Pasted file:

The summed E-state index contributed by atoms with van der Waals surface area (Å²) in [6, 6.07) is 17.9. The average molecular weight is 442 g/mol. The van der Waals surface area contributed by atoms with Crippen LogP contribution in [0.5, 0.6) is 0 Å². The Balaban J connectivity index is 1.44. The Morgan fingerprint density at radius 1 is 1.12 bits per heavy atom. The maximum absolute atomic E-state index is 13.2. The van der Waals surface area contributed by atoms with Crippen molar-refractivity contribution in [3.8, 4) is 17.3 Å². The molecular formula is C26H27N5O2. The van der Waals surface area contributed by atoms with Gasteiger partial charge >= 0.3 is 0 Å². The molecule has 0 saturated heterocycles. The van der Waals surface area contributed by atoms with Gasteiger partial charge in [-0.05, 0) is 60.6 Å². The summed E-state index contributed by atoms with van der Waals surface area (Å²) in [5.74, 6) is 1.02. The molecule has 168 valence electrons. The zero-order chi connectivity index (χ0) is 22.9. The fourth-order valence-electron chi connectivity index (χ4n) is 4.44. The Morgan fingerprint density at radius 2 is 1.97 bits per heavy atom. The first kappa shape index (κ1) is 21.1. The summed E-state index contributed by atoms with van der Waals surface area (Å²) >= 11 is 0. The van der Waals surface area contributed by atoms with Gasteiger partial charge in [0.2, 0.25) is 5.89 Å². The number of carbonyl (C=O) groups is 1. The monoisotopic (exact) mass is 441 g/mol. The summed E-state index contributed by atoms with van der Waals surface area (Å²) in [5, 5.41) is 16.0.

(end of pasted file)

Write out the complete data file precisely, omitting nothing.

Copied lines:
The summed E-state index contributed by atoms with van der Waals surface area (Å²) in [6, 6.07) is 17.9. The average molecular weight is 442 g/mol. The van der Waals surface area contributed by atoms with Crippen LogP contribution in [0.5, 0.6) is 0 Å². The Balaban J connectivity index is 1.44. The Morgan fingerprint density at radius 1 is 1.12 bits per heavy atom. The maximum absolute atomic E-state index is 13.2. The van der Waals surface area contributed by atoms with Crippen molar-refractivity contribution in [3.8, 4) is 17.3 Å². The molecular formula is C26H27N5O2. The van der Waals surface area contributed by atoms with Gasteiger partial charge >= 0.3 is 0 Å². The molecule has 0 saturated heterocycles. The van der Waals surface area contributed by atoms with Gasteiger partial charge in [-0.05, 0) is 60.6 Å². The summed E-state index contributed by atoms with van der Waals surface area (Å²) in [5.74, 6) is 1.02. The molecule has 168 valence electrons. The zero-order chi connectivity index (χ0) is 22.9. The fourth-order valence-electron chi connectivity index (χ4n) is 4.44. The Morgan fingerprint density at radius 2 is 1.97 bits per heavy atom. The first kappa shape index (κ1) is 21.1. The summed E-state index contributed by atoms with van der Waals surface area (Å²) >= 11 is 0. The van der Waals surface area contributed by atoms with Gasteiger partial charge in [0.2, 0.25) is 5.89 Å². The number of carbonyl (C=O) groups is 1. The monoisotopic (exact) mass is 441 g/mol. The summed E-state index contributed by atoms with van der Waals surface area (Å²) in [5, 5.41) is 16.0.